Tony Blair says politicians are underpaid
Politicians are not well paid compared with leaders in the private sector, Tony Blair has warned.
Better salaries would improve the "gene pool" of political leaders, he wrote in an article in the New York Times.
The former Labour prime minister also said too few politicians had real-life experience in positions outside of politics.
The comments came in a wide-ranging piece about the "malaise" in democracies across the world.
"Only an ex-politician can say this - politicians are not really well paid by the standards of the private sector," Mr Blair wrote.
"This restricts the attractions of a political career, at exactly the time when we most need the gene pool of our politicians to be varied, vibrant and vigorous."
MPs are currently paid £67,000 a year but the Independent Parliamentary Standards Authority, which now sets the level of pay, has said their salaries should rise by 9% to £74,000 next year.
'Life outside politics'
Mr Blair, who was an MP between 1983 and 2007, said earlier this year that reports that he has earned up to £100m in the private sector since leaving parliament were exaggerated.
Mr Blair, who was a barrister before becoming an MP, said his own experience outside politics had been invaluable.
"How many leaders and, for that matter, followers in a parliament or congress have real-life experience in responsible positions outside of politics?
"Today it is very common for a young person interested in politics to graduate from university, go to work for a politician as a researcher or political analyst, and then transition straight into an elected position.
"I only spent seven years working in the private sector before entering politics, but it was a crucial, formative time. I learned about business and about people in a way that was greatly beneficial when I later came to govern.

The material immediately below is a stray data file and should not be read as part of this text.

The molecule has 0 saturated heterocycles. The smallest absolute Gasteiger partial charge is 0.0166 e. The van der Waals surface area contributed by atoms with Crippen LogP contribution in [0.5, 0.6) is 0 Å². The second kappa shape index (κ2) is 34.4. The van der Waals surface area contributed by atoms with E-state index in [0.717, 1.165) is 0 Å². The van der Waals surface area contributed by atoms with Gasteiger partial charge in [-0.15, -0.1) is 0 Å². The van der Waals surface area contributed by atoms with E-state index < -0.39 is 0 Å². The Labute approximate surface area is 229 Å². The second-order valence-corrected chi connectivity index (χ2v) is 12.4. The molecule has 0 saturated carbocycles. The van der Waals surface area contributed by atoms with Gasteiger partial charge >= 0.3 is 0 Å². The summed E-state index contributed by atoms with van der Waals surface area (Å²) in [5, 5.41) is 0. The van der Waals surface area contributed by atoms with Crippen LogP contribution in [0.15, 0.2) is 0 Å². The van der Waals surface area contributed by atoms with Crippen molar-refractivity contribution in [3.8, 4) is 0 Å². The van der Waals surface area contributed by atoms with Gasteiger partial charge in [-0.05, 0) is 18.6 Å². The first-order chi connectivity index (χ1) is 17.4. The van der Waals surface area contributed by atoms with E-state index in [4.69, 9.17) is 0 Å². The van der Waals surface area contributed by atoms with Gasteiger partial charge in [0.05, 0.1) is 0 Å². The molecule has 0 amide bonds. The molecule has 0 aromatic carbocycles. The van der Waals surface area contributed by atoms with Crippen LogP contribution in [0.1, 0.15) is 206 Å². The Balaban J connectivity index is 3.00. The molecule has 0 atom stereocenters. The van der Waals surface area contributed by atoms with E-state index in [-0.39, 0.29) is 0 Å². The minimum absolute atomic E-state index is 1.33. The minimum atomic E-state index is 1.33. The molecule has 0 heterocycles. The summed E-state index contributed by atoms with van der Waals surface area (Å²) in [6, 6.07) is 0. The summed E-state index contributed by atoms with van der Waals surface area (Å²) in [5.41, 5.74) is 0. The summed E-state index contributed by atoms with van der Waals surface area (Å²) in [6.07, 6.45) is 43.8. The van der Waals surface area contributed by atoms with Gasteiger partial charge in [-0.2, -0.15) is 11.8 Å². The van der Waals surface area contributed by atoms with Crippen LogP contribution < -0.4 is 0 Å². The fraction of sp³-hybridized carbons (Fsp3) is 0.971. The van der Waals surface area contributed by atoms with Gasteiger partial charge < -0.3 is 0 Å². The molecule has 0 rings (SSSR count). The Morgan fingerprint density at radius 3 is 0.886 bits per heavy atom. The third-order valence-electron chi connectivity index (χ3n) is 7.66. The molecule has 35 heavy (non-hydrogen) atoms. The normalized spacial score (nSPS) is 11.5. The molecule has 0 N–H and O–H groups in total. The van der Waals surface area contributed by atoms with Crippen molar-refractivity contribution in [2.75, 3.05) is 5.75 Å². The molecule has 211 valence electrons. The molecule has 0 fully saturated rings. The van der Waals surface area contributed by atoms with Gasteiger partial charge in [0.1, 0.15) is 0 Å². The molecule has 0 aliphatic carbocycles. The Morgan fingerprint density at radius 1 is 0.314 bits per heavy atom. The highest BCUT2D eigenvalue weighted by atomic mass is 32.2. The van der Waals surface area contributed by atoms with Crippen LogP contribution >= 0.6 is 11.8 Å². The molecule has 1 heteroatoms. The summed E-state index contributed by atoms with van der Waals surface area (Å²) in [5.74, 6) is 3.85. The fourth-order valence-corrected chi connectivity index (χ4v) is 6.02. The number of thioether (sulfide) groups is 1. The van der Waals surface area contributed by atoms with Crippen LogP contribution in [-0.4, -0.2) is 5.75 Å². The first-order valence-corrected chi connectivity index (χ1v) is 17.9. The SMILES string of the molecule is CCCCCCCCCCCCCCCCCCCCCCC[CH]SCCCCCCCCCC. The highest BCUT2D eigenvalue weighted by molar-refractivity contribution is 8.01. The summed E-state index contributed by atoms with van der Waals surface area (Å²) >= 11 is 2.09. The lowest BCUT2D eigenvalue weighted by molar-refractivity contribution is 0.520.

"In particular, I learned the difference between academic political ideas and policies suited to 'real world' application."
The article addressed the challenges facing democracies across the world, including slow economic growth and a lack of effectiveness in public services.
Mr Blair argued that political leaders need to learn from the dynamism of the private sector.
"Examine the changes in the private sector over the past 20 years, " he wrote.
"Look at the top companies by market capitalization and how new names have displaced the old. This is the way of the world, except in government. We go along in the same old way - unable to change, due in part to top-down bureaucracies that manage the status quo instead of changing it.
"Technology alone could transform the way education and health care work. It could revolutionize learning and teaching. It could create whole new pathways of diagnosis and treatment. In the best places this is happening, but not in most.
"It is this - the efficacy gap - that is the real cause of political disillusionment and why people go running after populist solutions that aren't really solutions at all. This is what we need to fix."
Another passage of the article focused on the "revolutionary phenomenon" of social media, warning about the dangers of "governing by Twitter feed".
"Waves of emotion on issues used to build to tidal strength relatively slowly; they now reach tsunami force within days, even hours," Mr Blair - who famously did not use a mobile phone while he was in No 10 - said.
"Politicians' desire for impact too often obscures the value of balance. Political leaders find this quite disorienting. A leader has to calibrate leadership and public opinion, be out in front of it, but not too much so.
"Social media is exciting and can effect real and positive change, but it is also the domain of the loudmouth - and those who shout loudest don't necessarily deserve to be heard most."
Mr Blair insisted "governing involves difficult choices, and politicians ought to be respected for making them, not abused".